Asia's largest brackish water ecosystem, Chilika lagoon, supports livelihood of millions of inhabitants and also known to be bio-geo-chemically dynamic. This demands continuous monitoring of lagoon for which optical remote sensing may be crucial. The <i>in situ </i>bio-optical parameters were analyzed in two sectors (Outer Channel: OC and Southern Sector: SS) of Asia's largest brackish water ecosystem, Chilika lagoon. The spectral Remote Sensing Reflectance (R<sub>rs</sub>) ranged from 0.003 to 0.02sr<sup>-1</sup> in OC whereas in SS it was between 0.003 and 0.028sr<sup>-1</sup>. The minimum R<sub>rs</sub> was at 400nm that gradually increased with a peak at 580nm and subsequently decreased towards longer wavelength. R<sub>rs</sub> exhibited similar pattern in both the sectors from 400 to 600nm. Beyond this wavelength, R<sub>rs</sub> was relatively higher in SS. The shifting of peak towards longer wavelength could be attributed to high absorption due to chlorophyll-<i>a</i> (chl-<i>a</i>) and chromophoric dissolved organic matter (CDOM) that varied largely between sectors with relatively higher concentration of chl-<i>a</i> in OC and CDOM in SS. Further, we modelled chl-<i>a</i> by seven ocean colour algorithms (OC4, OC4E, OC4O, OC3M, OC3V, OC3C and OCMO2) using<i> in situ </i>R<sub>rs</sub>. The modelled chl-<i>a</i> was overestimating in situ at all stations due to high concentration of CDOM contaminating chl-<i>a</i> signals. However in OC, in situ and modelled chl-<i>a</i> followed the same trend (R<sup>2</sup>=0.88 to 0.90) probably due to strong co-variance of chl-<i>a</i> with CDOM. The analysis of this study points out towards the requirement for sector specific bio-optical algorithm for accurate chl-<i>a</i> retrieval for synoptic monitoring of lagoon health.
North Arabian Sea experiences massive proliferation of variable algal species. The study presents variability of Noctiluca and its association with hydrographic parameters such as sea surface temperature (SST) and water column stability using ten years of satellite data. The area was categorized into three regions, North (23 to 26°N and 56 to 70°E), West (18 to 23°N and 56 to 62°E) and East (18 to 23°N and 62 to 74°E). The Noctiluca dominated area was extracted following approach of Dwivedi et. al. (2015) based on slope of Remote Sensing Reflectance (Rrs) between 488 to 443nm and 488 to 531nm. The data used in the present study depicted two distinct clusters based on regression between difference of R<sub>rs</sub>(488) and R<sub>rs</sub>(443) with R<sub>rs</sub>(488) and R<sub>rs</sub>(531). The major clusters representing Noctiluca falls within the range of 0.0004 to 0.0015 (R<sub>rs</sub>488-R<sub>rs</sub>443) and -0.0012 to -0.0004 (R<sub>rs</sub>488-R<sub>rs</sub>531). The occurrence of Noctiluca showed bi-modal distribution at an annual scale with the dominance in the northern region during winter monsoon (February- March). In western and eastern region higher frequency of Nuctiluca was during post monsoon having lag of one month from western (September) to eastern (October) region. The periodicity of Noctiluca, carried out using Fourier analysis, showed predominance at annual scale in Northern and semi-annual scale in Western and Eastern region. This indicates that the Noctiluca bloom in the northern region is primarily triggered by winter mixing whereas in western and eastern part of northern Arabian Sea it has combined effect of summer upwelling as well as winter mixing.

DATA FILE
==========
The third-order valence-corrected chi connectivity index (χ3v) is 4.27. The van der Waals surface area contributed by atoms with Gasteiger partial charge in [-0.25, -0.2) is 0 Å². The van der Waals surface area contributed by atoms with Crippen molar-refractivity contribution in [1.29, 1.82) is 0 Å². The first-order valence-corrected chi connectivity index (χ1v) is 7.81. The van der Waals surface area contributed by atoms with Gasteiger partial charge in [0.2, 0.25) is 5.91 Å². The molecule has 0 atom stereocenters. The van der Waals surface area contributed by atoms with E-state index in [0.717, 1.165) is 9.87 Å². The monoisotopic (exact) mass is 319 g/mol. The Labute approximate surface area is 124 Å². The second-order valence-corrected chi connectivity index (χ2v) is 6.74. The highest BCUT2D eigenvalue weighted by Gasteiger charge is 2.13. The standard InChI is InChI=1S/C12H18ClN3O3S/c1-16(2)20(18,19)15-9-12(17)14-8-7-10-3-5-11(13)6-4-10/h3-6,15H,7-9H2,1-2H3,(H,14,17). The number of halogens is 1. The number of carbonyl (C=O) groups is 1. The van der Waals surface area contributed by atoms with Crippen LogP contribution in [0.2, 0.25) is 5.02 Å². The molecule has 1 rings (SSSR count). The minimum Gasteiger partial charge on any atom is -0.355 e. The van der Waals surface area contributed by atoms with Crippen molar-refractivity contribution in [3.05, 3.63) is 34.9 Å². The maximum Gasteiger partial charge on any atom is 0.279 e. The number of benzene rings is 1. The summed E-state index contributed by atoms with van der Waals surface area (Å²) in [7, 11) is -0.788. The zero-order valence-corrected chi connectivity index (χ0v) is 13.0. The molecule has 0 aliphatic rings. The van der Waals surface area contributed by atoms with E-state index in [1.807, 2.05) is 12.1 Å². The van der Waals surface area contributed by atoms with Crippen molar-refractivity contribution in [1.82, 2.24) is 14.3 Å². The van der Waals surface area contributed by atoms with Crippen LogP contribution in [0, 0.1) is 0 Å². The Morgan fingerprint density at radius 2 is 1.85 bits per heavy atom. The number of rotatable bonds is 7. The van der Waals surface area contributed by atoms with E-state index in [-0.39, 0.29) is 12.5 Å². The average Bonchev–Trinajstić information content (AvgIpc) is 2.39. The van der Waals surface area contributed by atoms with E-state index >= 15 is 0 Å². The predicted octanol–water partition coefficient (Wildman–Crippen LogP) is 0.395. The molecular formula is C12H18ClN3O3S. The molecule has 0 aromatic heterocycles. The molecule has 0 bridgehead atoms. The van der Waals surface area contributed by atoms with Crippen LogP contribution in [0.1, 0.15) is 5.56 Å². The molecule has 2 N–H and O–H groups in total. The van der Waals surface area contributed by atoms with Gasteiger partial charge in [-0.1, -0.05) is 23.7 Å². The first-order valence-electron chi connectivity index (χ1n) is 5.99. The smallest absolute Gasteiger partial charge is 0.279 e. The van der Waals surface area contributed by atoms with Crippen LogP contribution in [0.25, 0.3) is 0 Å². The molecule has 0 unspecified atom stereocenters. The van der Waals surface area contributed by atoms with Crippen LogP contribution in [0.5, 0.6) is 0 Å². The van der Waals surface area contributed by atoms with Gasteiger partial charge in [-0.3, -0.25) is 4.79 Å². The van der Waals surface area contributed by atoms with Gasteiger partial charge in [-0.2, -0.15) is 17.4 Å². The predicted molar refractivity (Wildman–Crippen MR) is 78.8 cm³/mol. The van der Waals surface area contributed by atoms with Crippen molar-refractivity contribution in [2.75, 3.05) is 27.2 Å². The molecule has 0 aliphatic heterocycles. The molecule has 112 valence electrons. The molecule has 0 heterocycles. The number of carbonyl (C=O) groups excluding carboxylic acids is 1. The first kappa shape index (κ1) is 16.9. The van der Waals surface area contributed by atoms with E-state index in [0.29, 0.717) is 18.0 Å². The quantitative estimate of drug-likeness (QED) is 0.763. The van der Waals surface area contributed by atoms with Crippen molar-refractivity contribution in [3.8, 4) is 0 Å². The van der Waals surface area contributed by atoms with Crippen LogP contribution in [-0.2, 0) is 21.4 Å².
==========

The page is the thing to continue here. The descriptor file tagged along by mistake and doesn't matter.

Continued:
Selection of central wavelengths, bandwidths and the number of spectral bands of any sensor to be flown on a remote sensing satellite is important to ensure discriminability of targets and adequate signal-to-noise ratio for the retrieval of parameters. In recent years, a large number of spectral measurements over a wide variety of water types in the Arabian Sea and the Bay of Bengal have been carried out through various ship cruises. It was felt pertinent to use this precious data set to arrive at meaningful selection of spectral bands and their bandwidths of the ocean colour sensor to be flown on the forthcoming Oceansat-3 of ISRO. According to IOOCG reports and studies by Lee and Carder (2002) it is better for a sensor to have ~15 bands in the 400-800 nm range for adequate derivation of major properties (phytoplankton biomass, colored dissolved organic matter, suspended sediments, and bottom properties) in both oceanic and coastal environments from observation of water color. <p> </p>In this study, ~417 hyper-spectral remote-sensing reflectance spectra (spectral range varies from ~380-800 nm) covering different water types like open, coastal, mid coastal and near coastal waters have been used to identify the suitable spectral bands for OCM-3. Central wavelengths were identified based on the results obtained from hyper-spectral underwater radiometer measurements of Rrs, HPLC pigments and spectrometer analyzed absorption spectra for all the above water types. Derivative analysis has been carried out from 1st to 5th order to identify the inflection and null points for better discrimination / identification of spectral peaks from the <i>in situ R<sub>rs</sub></i> spectra. The results showed that open ocean and coastal ocean waters has spectra peaks mostly in the blue, green region; turbid coastal waters has maximum spectral peaks in the red region. Apart from this, the spectral peaks were identified in the red region for the chlorophyll fluorescence in the open ocean and coastal waters. Based on these results 13 spectral bands were proposed in the VNIR region for the upcoming OCM-3 sensor. In order to obtain water leaving radiances from the measurements at spacecraft platform, it is necessary to do atmospheric correction we need to have spectral bands in the NIR and above regions. Hence, a set of bands 3 bands in the NIR and SWIR region were proposed for OCM-3 to address the atmospheric correction related issues.